Tag Archives: protected activity

NLRB Issues First Facebook Decision

Karl Knauz Motors, 358 NLRB No. 164 (Sept. 28, 2012), is going to be a lead case in the area of social media simply because it is the first actual decision from the Board. Click here to download  Knauz BMW The Board issued a press release describing the decision. The decision was divided along party lines.

Basically, the Board held that a Facebook posting that caused an employee’s discharge was not unlawful under the NLRA. Another interesting aspect of the case is that it found that a courtsey rule was unlawful as overbroad because it might chill Section 7 activity. With respect to that issue the Board stated:

We find the “Courtesy” rule unlawful because employees would reasonably construe its broad prohibition against “disrespectful” conduct and “language which injures the image or reputation of the Dealership” as encompassing Section 7 activity, such as employees’ protected statements—whether to coworkers, supervisors, managers, or third parties who deal with the Respondent— that object to their working conditions and seek the support of others in improving them. First, there is nothing in the rule, or anywhere else in the employee handbook, that would reasonably suggest to employees that employee communications protected by Section 7 of the Act are excluded from the rule’s broad reach. See generally Costco Wholesale Corp., 358 NLRB No. 106 (2012) (finding unlawful the maintenance of a rule prohibiting statements posted electronically that “damage the Company . . . or damage any person’s reputation”).

Second, an employee reading this rule would reasonably assume that the Respondent would regard statements of protest or criticism as “disrespectful” or “injur[ious] [to] the image or reputation of the Dealership.”

With respect to the discharge, the Board found that the employee was not engaged in protected activity, the Board summarily affirmed

the ALJ who found that the employee was not discharged for protected activity. As the ALJ explained:

Rover accident on his Facebook account was neither protected nor concerted activities, and Counsel for the General Counsel does not appear to argue otherwise. It was posted solely by Becker, apparently as a lark, without any discussion with any other employee of the Respondent, and had no connection to any of the employees’ terms and conditions of employment. It is so obviously unprotected that it is unnecessary to discuss whether the mocking tone of the posting further affects the nature of the posting. It is therefore necessary to determine whether Becker was terminated because of the Event posting, the Land Rover posting, or for both.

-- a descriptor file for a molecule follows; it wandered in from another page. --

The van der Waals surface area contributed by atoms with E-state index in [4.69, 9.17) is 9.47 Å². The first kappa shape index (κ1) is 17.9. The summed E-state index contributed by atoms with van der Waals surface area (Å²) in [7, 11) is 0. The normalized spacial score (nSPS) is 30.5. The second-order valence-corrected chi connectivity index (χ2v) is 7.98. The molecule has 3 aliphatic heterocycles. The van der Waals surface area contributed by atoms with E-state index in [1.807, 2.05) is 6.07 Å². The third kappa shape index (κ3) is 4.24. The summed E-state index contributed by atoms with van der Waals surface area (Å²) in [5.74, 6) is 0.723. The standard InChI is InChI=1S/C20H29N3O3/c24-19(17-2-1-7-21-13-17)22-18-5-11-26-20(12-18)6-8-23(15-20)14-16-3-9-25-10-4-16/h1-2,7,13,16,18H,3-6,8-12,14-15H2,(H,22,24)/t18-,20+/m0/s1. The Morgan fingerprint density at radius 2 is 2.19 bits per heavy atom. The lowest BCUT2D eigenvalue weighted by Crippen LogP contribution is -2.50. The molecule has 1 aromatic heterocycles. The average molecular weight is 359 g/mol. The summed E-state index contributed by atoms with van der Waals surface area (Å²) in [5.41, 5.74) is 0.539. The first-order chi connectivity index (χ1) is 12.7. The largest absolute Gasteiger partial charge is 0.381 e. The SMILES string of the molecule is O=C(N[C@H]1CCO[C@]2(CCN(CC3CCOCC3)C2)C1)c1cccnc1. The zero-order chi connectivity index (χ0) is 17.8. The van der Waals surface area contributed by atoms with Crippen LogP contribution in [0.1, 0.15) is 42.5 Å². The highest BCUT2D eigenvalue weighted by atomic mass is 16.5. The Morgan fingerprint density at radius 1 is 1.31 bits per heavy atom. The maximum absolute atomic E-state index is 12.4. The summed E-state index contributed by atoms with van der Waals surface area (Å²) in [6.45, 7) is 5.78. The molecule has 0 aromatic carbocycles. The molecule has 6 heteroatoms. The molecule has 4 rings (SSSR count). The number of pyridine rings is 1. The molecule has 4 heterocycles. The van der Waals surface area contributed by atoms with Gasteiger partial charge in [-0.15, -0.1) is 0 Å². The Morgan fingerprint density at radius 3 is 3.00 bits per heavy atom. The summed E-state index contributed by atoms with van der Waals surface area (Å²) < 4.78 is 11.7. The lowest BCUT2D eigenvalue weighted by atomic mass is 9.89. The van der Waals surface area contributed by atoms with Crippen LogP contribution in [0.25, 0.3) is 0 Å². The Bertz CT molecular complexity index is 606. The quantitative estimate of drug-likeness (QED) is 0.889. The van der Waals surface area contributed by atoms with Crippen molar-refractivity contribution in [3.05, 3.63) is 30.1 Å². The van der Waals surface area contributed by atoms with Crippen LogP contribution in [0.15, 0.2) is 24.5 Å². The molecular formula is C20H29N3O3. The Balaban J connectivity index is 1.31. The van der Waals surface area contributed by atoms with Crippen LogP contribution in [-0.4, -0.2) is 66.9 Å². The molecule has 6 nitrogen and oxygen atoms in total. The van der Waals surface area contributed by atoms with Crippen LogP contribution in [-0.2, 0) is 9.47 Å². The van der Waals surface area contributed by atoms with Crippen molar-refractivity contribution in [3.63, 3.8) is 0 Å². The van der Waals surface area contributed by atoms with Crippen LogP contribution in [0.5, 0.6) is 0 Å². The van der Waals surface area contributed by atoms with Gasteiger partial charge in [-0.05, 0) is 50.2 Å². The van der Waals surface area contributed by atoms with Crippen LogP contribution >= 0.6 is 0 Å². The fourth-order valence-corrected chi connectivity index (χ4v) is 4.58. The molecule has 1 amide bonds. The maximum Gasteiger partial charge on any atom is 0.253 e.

via Adjunct Law Prof Blog: NLRB Issues First Facebook Decision.

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NLRB launches webpage describing Protected Concerted Activity | NLRB

The National Labor Relations Board today made public a webpage that describes the rights of employees to act together for their mutual aid and protection, even if they are not in a union.

The page, at http://www.nlrb.gov/concerted-activity, tells the stories of more than a dozen recent cases involving protected concerted activity, which can be viewed by clicking points on a map. Among the cases: A construction crew fired after refusing to work in the rain near exposed electrical wires; a customer service representative who lost her job after discussing her wages with a coworker; an engineer at a vegetable packing plant fired after reporting safety concerns affecting other employees; a paramedic fired after posting work-related grievances on Facebook; and poultry workers fired after discussing their grievances with a newspaper reporter.

Some cases were quickly settled after charges were filed, while others progressed to a Board decision or to federal appellate courts. They were selected to show a variety of situations, but they have in common a finding at some point in the NLRB process that the activity that the employees undertook was protected under federal labor law.

The right to engage in certain types of concerted activity was written into the original 1935 National Labor Relations Act’s Section 7, which states that:  “Employees shall have the right to self-organization, to form, join, or assist labor organizations, to bargain collectively through representatives of their own choosing, and to engage in other concerted activities for the purpose of collective bargaining or other mutual aid or protection, and shall also have the right to refrain from any or all such activities.”

That right has been upheld in numerous decisions by appellate courts and by the U.S. Supreme Court over the years. Non-union concerted activity accounts for more than 5% of the agency’s recent caseload.

via NLRB launches webpage describing Protected Concerted Activity | NLRB.

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